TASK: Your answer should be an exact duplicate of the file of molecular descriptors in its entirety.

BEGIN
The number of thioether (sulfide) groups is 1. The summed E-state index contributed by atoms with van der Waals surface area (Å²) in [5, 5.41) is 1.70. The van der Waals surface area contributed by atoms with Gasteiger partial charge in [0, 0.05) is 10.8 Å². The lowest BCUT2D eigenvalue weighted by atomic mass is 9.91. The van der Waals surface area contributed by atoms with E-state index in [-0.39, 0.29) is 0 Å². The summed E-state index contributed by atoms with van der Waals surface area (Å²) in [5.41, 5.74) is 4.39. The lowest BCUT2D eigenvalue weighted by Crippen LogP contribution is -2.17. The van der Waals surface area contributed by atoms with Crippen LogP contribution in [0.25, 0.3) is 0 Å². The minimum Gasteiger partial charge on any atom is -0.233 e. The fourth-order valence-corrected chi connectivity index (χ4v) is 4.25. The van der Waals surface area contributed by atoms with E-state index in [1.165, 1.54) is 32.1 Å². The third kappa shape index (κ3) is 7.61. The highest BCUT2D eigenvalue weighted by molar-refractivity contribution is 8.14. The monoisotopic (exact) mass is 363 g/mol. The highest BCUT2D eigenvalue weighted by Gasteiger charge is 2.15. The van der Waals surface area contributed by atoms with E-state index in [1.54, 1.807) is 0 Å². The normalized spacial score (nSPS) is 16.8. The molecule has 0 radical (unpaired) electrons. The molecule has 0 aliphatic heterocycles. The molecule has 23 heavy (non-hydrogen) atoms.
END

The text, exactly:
The number of thioether (sulfide) groups is 1. The summed E-state index contributed by atoms with van der Waals surface area (Å²) in [5, 5.41) is 1.70. The van der Waals surface area contributed by atoms with Gasteiger partial charge in [0, 0.05) is 10.8 Å². The lowest BCUT2D eigenvalue weighted by atomic mass is 9.91. The van der Waals surface area contributed by atoms with E-state index in [-0.39, 0.29) is 0 Å². The summed E-state index contributed by atoms with van der Waals surface area (Å²) in [5.41, 5.74) is 4.39. The lowest BCUT2D eigenvalue weighted by Crippen LogP contribution is -2.17. The van der Waals surface area contributed by atoms with Crippen LogP contribution in [0.25, 0.3) is 0 Å². The minimum Gasteiger partial charge on any atom is -0.233 e. The fourth-order valence-corrected chi connectivity index (χ4v) is 4.25. The van der Waals surface area contributed by atoms with E-state index in [1.165, 1.54) is 32.1 Å². The third kappa shape index (κ3) is 7.61. The highest BCUT2D eigenvalue weighted by molar-refractivity contribution is 8.14. The monoisotopic (exact) mass is 363 g/mol. The highest BCUT2D eigenvalue weighted by Gasteiger charge is 2.15. The van der Waals surface area contributed by atoms with E-state index in [1.54, 1.807) is 0 Å². The normalized spacial score (nSPS) is 16.8. The molecule has 0 radical (unpaired) electrons. The molecule has 0 aliphatic heterocycles. The molecule has 23 heavy (non-hydrogen) atoms.